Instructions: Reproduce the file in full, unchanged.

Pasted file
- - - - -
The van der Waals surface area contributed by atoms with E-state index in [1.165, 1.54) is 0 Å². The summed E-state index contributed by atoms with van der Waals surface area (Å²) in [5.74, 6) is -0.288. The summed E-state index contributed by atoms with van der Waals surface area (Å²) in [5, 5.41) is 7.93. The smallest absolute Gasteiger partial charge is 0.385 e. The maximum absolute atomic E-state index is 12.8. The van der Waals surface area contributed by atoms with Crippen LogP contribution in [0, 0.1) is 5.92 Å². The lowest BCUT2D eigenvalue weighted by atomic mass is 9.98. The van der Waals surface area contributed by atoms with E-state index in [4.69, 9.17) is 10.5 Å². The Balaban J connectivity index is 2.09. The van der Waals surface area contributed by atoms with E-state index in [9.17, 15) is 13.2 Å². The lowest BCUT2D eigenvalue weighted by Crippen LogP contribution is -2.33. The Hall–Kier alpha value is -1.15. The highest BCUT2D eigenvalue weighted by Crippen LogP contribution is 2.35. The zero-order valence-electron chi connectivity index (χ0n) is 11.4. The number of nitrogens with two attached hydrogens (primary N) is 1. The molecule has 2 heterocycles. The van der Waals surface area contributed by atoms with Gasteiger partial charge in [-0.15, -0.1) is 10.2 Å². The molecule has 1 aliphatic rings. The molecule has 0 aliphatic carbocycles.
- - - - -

The van der Waals surface area contributed by atoms with E-state index in [1.165, 1.54) is 0 Å². The summed E-state index contributed by atoms with van der Waals surface area (Å²) in [5.74, 6) is -0.288. The summed E-state index contributed by atoms with van der Waals surface area (Å²) in [5, 5.41) is 7.93. The smallest absolute Gasteiger partial charge is 0.385 e. The maximum absolute atomic E-state index is 12.8. The van der Waals surface area contributed by atoms with Crippen LogP contribution in [0, 0.1) is 5.92 Å². The lowest BCUT2D eigenvalue weighted by atomic mass is 9.98. The van der Waals surface area contributed by atoms with E-state index in [4.69, 9.17) is 10.5 Å². The Balaban J connectivity index is 2.09. The van der Waals surface area contributed by atoms with E-state index in [9.17, 15) is 13.2 Å². The lowest BCUT2D eigenvalue weighted by Crippen LogP contribution is -2.33. The Hall–Kier alpha value is -1.15. The highest BCUT2D eigenvalue weighted by Crippen LogP contribution is 2.35. The zero-order valence-electron chi connectivity index (χ0n) is 11.4. The number of nitrogens with two attached hydrogens (primary N) is 1. The molecule has 2 heterocycles. The van der Waals surface area contributed by atoms with Gasteiger partial charge in [-0.15, -0.1) is 10.2 Å². The molecule has 1 aliphatic rings. The molecule has 0 aliphatic carbocycles.